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Unformatted text preview: Chapter 2: Alkanes, Thermodynamics, and Kinetics 2,2,4-Trimethylpentane: An octane All Reactions Are Equilibria "Barrier" kcal/mol Exothermicity ~20 or CH3Cl + Na+ -OH CH4 + O2 CH3OH + Na+ Cl-23.4 kcal/mol high CO2 + 2H2O -213 kcal/mol Equilibrium lies very much to the right. What governs these equilibria? Chemical Thermodynamics and Kinetics 1. Chemical Thermodynamics: Energy changes during reaction, extent of "completion of equilibration," "to the left/right," "driving force." 2. Chemical Kinetics: How fast is equilibrium established; rates of disappearance of starting materials or appearance of products The two principles may or may not go in tandem Equilibria: Two typical cases 1. A K B K= [B] [A] = [products] [reactants] K = equilibrium constant [ ] = concentration in mol L-1 K 2. A +B C+D K= [C][D] [A][B] If K large: reaction "complete," "to the right," "downhill." How do we quantify? Gibbs free energy, !G Gibbs Free Energy, G !G = -2.3 RT logK T in kelvins, K (zero kelvin = -273 C) R = gas constant ~ 2cal deg-1 mol-1 Large K : Large negative !G : downhill Equilibria and Free Energy At 25C (298K): G = - 1.36 logK Enthalpy H and Entropy S !G = !H - T!S Kcal mol-1 cal-1 deg-1 mol-1 or entropy units, e.u. Enthalpy !H = heat of the reaction; for us, mainly due to changes in bond strengths: !H = (Sum of strength of bonds broken) (sum of strengths of bonds made) Example: _ CH3CH2 H + 101 Cl_Cl 58 CH3CH2_Cl + H_Cl 84 103 !H = 159 187 = -28 kcalmol-1 !H negative: called "exothermic" if positive: called "endothermic" !S = change in the "order" of the system. Nature strives for disorder. More disorder = positive !S (makes a negative contribution to !G ) Chemical example: CH2 CH2 + HCl 2 molecules CH3CH2Cl 1 molecule !H = -15.5 kcal mol-1 !S = -31.3 e.u. If # of molecules unchanged, !S small, !H controls ( we can estimate value from bond strength tables) Rates All processes have "activation barriers". Rate controlled by: 1. Barrier height (structure of transition state TS) 2. Concentration (the number of collisions increase with concentration) 3. T (increased T means faster moving molecules; number of collisions increases) 4. "Probability" factor (how likely is a collision to lead to reaction; depends on sterics, electronics) Boltzmann Distribution What supplies the energy to get over the barrier? The average kinetic energy of molecules at room temperature is ~ 0.6 kcal/mol. Reaction Rate Rate measurements : Give Rate Laws, tell us something about TS structure. Most common: 1. If rate = k [A] A B 1st order rate law Unimolecular reaction (TS involves only A) 2. A+B C 2nd order rate law If rate = k [A][B] Bimolecular reaction (TS involves both A and B). How do we measure barrier ? Energy of activation from Arrhenius equation: -Ea k = Ae RT at high T, k = A, "maximum rate" Potential Energy Diagrams [TS] E kf Reactant Ea !G kr !H (when !S small) Product [A] [B] Reaction coordinate = progress of reaction K= [B] [A] = k forward k reverse Rate Determining Transition State Many reactions have many steps, but there is always a rate determining TS (bottleneck). TS Problem: Which is right: On heating, a. Compound A converts to C directly. b. It goes first to B and then to C. c. It stays where it is. B A C Acid-Base Equilibria HA + H2O Acid H3O + A Conjugate Base + - Brnsted and Lowry: Acid = proton donor Base = proton acceptor Acid-Base: Electron "Pushing" and Electrostatics H O H Charge moves: +1 A B -1 + H H + H Cl + H O H H + Cl + - e-pushing arrows HA + H2O [H3O] [A] K= [HA] [H2O] + H3O + A + - - Solvent 55 mol/L - Acidity constant [H3O][A] Ka = K x 55 = [HA] + pKa = -log Ka Acidity Acidity increases with: 1. Increasing size of A (H A gets weaker; charge is better stabilized in larger orbital; down the PT) 2. Electronegativity (moving to the right in PT) 3. Resonance, e.g., CH3OH 15.5 :O : CH3COH 4.3 : : : : : : : : pKa CH3O: :O : CH3 : : : : :O: H2SO4 - -5.0 C O: : : : : :O S OH :O: : : : : : : : : Relative Acid Strengths Strong Weak Very weak Lewis Acids and Bases Lewis acids: e-deficient Lewis bases: Lone e-pairs F B F F 6e R R O R R O R _ _ R S R R _ - R N R F B F F O BF3 + - e-pushing arrows Lewis Acid-Base Electrostatics F F B + F O CH2CH3 CH2CH3 F B F - F + O CH2CH3 CH2CH3 + Alkanes Hydrocarbons without functional groups Line notation: 1 = 10-8 cm Straight chain: CH3CH2CH2CH3 C4H10 Branched: CH3 CH Butane H CH C CH3 CH3 C4H10 2-Methylpropane and are constitutional isomers. Same molecular formula, different connectivity Cyclic: Cyclohexane C6H12 Bicyclic: Bicyclo[2.2.0]octane C8H14 Polycyclic . . . . . . Homologous series: Insert-CH2- groups into C-C bonds. Straight chain CH3(CH2)xCH3 General molecular formula for acyclic systems. Cyclic alkanes: CnH2n Barry Sharpless (Scripps) NP 2001 Date Mon Sep 12 23:56:24 EDT 2005 26,676,640 organic and inorganic substances 56,744,740 sequences Virtual Exploration of the Small-Molecule Chemical Universe below 160 Daltons Tobias Fink, Heinz Bruggesser, and Jean-Louis Reymond* The development of modern medicine largely depends on the continuous discovery of new drug molecules for treating diseases. One striking feature of these drugs is their relatively small molecular weight (MW), which averages only 340. Recently, drug discovery has focused on even smaller building blocks with MW of 160 or less to be used as lead structures that can be optimized for biological activity by adding substituents. At that size it becomes legitimate to ask how many such very small molecules would be possible in total within the boundaries of synthetic organic chemistry? To address this question we have generated a database containing all possible organic structures with up to 11 main atoms under constraints defining chemical stability and synthetic feasibility. The database contains 13.9 million molecules with an average MW of 153, and opens an unprecedented window on the small-molecule chemical universe. Angew. Chem. Int. Ed. 2005, 44, 1504 1508 (edited) The Names of Alkanes are Based on the IUPAC Rules Naming Alkyl Substituents Change ending ane to yl, as in methane / methyl, hexane / hexyl Short notation: Alkane R-H / alkyl R"Lingo": RCH2 "primary" R R R C "secondary" R C "tertiary" H R IUPAC Rules 1. Find the longest chain and name it (Table 2-5) CH3CHCH2CH3 CH3 A (methyl substituted) butane An octane (substituted by ethyl, two methyls) When there are two equal longest chains, choose the one with more substituents 4 substituents 3 substituents 2. Name substituents (as alkyl or halo) Halo: Bromo, fluoro, chloro, iodo a. For straight chain R: Methyl, ethyl, propyl etc. b. For branched chain R: Find longest chain (starting from point of attachment). Name substituents Example: (Methylpropyl) Branched Alkyl Groups c. Multiple same substituents: For R = straight, use prefix di-, tri-, tetra-, penta-, etc.: Dimethylhexane For R = branched, use: bis-, tris-, tetrakis-, etc., and alkyl name in parentheses: Bis(methylpropyl) d. Common names: we will use colloquially isopropyl, tert-butyl, neopentyl 3. Number stem, starting from the end closest to a substituent: 2 1 2 3 4 1 3 4 5 6 7 8 9 If both ends equidistant to the first substituent, proceed until the first point of difference: 5 7 1 2 3 4 6 8 9 Branched substituents: Number from carbon of attachment (C1) Defined as 1 1 2 3 4. Name the alkane in alphabetical (not numerical) order of substituents, location given by number prefix. 8 7 6 5 4 3 2 1 5-Ethyl-2-methyl2-Methylbutane octane Alphabet: Di-, tri-, etc. not counted for main stem R. But: Counted when in branched R 8 7 6 5 4 3 2 1 7 6 4 2 1 5-Ethyl-2,2-dimethyloctane Not counted Counted 8 5 3 5-(1,1-Dimethylethyl)3-ethyloctane { { Problem: I Cl Br Longest chain? 8 7 6 5 4 3 1 2 I Cl Br Substituents? 8 7 6 5 4 3 1 2 Iodo I 1-Chloroethyl Cl Dimethyl Br Bromo Final name? 8 7 6 5 4 3 1 2 Iodo I 1-Chloroethyl Cl Dimethyl Br Bromo 1-Bromo-5-(1-chloroethyl)-7-iodo-2,2-dimethyloctane Physical Properties of Alkanes: Intermolecular Forces Increase With Size Intermolecular Forces Coulomb forces in salts Dipole-dipole interactions in polar molecules Intermolecular Forces Idealized (pentane) Experimental (heptane) London forces: Electron correlation (Polarizability: Deformability of e-cloud) The Rotamers of Ethane Staggered Eclipsed Staggered Newman Projections Note: Newman projection occurs along only one bond. Everything else is a substituent. Rotation with Newman Projections Rotation Around Bonds is Not "Free": Barriers to Rotation Ethane has barrier to rotation of ~3 kcal mol-1. Barrier due to steric and electronic effects. Most stable rotamer is staggered Transition state is eclipsed e-Repulsion antibonding bonding Orbital stabilization Potential Energy Diagrams (TS = transition state) Propane: Methyl Increases Barrier Butane: Isomeric Staggered and Eclipsed Rotamers Rotamers and Energy Diagram ...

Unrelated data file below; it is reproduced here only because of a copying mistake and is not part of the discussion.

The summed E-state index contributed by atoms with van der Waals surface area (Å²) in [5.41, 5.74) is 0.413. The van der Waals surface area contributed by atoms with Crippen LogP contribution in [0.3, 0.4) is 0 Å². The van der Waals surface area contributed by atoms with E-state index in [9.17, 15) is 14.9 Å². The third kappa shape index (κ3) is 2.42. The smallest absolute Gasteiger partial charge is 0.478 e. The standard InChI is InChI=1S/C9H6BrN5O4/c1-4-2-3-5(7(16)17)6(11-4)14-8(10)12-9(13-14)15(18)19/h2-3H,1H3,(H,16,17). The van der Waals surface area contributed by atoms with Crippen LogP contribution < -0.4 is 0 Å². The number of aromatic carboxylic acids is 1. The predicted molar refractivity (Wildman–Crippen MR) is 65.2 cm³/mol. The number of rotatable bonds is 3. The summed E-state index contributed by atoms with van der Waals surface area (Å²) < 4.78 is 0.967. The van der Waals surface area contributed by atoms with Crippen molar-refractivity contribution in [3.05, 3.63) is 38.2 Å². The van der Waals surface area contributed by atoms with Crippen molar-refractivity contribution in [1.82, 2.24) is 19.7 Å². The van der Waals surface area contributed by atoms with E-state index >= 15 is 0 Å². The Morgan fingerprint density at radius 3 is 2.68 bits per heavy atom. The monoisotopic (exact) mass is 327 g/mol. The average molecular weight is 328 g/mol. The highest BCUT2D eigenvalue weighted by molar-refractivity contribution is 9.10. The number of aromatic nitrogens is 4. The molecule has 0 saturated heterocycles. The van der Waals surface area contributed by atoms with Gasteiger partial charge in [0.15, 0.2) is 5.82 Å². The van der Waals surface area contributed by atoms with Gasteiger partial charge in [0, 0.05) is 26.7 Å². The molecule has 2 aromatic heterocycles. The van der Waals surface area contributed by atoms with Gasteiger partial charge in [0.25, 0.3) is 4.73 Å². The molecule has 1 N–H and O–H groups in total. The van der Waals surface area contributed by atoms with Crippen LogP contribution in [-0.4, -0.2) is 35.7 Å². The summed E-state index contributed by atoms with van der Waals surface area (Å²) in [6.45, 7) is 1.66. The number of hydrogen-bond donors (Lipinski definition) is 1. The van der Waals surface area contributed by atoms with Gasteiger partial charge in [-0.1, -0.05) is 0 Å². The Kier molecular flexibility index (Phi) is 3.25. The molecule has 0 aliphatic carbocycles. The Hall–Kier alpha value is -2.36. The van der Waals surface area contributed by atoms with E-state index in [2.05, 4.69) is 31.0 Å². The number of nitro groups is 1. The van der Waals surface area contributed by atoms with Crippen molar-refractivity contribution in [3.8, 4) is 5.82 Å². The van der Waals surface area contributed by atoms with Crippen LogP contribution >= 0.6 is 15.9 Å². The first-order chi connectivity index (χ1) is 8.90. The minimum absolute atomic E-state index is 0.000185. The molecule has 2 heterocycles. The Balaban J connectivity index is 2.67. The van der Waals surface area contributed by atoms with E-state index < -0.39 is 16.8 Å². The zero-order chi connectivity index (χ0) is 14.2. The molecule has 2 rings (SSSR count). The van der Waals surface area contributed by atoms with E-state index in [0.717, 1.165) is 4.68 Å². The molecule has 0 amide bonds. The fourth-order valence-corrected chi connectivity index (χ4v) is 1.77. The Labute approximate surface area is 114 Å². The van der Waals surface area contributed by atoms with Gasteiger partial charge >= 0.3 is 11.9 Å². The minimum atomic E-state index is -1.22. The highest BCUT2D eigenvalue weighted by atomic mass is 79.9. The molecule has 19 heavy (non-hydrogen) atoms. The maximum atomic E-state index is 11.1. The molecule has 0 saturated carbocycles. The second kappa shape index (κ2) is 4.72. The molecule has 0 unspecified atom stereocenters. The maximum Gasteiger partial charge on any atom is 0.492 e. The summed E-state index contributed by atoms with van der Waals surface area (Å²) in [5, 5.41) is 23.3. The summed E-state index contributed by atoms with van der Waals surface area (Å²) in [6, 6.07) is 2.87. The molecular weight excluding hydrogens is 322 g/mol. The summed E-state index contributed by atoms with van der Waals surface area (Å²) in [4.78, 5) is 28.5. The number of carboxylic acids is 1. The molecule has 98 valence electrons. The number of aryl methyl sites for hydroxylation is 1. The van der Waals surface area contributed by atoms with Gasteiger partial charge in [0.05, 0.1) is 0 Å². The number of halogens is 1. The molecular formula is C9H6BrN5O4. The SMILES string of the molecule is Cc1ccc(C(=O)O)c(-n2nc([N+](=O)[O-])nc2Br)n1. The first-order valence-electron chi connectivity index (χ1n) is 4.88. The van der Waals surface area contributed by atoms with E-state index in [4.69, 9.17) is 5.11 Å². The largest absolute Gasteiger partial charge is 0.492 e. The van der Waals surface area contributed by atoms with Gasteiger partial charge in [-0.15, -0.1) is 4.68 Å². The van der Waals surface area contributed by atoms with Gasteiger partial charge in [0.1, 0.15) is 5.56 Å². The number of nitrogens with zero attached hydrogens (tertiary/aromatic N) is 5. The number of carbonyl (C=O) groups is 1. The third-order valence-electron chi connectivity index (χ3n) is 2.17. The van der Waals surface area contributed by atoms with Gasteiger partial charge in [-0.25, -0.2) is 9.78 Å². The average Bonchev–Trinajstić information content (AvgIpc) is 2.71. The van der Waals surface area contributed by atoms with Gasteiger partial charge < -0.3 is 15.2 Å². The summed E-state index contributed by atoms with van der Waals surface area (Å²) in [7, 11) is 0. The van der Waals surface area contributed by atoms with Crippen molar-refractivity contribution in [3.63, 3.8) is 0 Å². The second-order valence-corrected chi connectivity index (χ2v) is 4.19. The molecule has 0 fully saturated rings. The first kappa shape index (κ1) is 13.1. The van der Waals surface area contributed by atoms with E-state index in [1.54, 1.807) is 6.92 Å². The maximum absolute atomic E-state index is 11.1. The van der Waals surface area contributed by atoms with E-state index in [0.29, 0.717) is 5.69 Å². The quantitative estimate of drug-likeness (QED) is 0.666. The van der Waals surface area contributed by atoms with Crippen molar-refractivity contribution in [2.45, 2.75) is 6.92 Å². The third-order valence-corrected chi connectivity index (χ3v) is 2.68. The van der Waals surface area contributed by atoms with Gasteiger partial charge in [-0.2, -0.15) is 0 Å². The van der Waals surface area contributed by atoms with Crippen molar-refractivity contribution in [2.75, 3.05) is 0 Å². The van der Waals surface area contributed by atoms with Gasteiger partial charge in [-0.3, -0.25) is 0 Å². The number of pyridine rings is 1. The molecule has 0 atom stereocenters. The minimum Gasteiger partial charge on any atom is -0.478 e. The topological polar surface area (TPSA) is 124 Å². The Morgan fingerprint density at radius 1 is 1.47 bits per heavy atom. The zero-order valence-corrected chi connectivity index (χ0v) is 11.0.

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This note was uploaded on 03/21/2012 for the course CHEM 140A taught by Professor Whiteshell during the Fall '04 term at UCSD.